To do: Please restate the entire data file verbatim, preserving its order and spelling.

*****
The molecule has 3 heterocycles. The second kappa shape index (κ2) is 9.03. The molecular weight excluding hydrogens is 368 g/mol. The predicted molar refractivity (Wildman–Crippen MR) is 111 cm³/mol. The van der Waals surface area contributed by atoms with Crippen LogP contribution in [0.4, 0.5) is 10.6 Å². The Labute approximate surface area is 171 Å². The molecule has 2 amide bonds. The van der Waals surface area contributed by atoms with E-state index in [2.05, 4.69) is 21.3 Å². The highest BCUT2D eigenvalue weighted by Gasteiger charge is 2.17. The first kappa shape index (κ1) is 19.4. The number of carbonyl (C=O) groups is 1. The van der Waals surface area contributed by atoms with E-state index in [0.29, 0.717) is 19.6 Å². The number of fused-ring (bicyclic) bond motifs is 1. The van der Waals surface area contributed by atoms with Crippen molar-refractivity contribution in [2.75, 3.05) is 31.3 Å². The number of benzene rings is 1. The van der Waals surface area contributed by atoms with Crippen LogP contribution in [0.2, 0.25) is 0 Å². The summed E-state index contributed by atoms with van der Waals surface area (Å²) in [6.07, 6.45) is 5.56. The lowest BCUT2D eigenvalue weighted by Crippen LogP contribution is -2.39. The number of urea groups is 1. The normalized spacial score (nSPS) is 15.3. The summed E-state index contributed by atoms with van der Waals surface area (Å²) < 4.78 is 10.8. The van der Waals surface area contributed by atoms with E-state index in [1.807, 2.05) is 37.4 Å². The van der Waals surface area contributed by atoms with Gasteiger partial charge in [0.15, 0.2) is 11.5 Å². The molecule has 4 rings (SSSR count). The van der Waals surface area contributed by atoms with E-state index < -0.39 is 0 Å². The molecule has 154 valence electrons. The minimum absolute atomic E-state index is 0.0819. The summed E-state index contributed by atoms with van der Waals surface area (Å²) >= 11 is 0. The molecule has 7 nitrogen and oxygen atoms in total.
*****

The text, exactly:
The molecule has 3 heterocycles. The second kappa shape index (κ2) is 9.03. The molecular weight excluding hydrogens is 368 g/mol. The predicted molar refractivity (Wildman–Crippen MR) is 111 cm³/mol. The van der Waals surface area contributed by atoms with Crippen LogP contribution in [0.4, 0.5) is 10.6 Å². The Labute approximate surface area is 171 Å². The molecule has 2 amide bonds. The van der Waals surface area contributed by atoms with E-state index in [2.05, 4.69) is 21.3 Å². The highest BCUT2D eigenvalue weighted by Gasteiger charge is 2.17. The first kappa shape index (κ1) is 19.4. The number of carbonyl (C=O) groups is 1. The van der Waals surface area contributed by atoms with E-state index in [0.29, 0.717) is 19.6 Å². The number of fused-ring (bicyclic) bond motifs is 1. The van der Waals surface area contributed by atoms with Crippen molar-refractivity contribution in [2.75, 3.05) is 31.3 Å². The number of benzene rings is 1. The van der Waals surface area contributed by atoms with Crippen LogP contribution in [0.2, 0.25) is 0 Å². The summed E-state index contributed by atoms with van der Waals surface area (Å²) in [6.07, 6.45) is 5.56. The lowest BCUT2D eigenvalue weighted by Crippen LogP contribution is -2.39. The number of urea groups is 1. The normalized spacial score (nSPS) is 15.3. The summed E-state index contributed by atoms with van der Waals surface area (Å²) < 4.78 is 10.8. The van der Waals surface area contributed by atoms with E-state index in [1.807, 2.05) is 37.4 Å². The van der Waals surface area contributed by atoms with Gasteiger partial charge in [0.15, 0.2) is 11.5 Å². The molecule has 4 rings (SSSR count). The van der Waals surface area contributed by atoms with E-state index < -0.39 is 0 Å². The molecule has 154 valence electrons. The minimum absolute atomic E-state index is 0.0819. The summed E-state index contributed by atoms with van der Waals surface area (Å²) >= 11 is 0. The molecule has 7 nitrogen and oxygen atoms in total.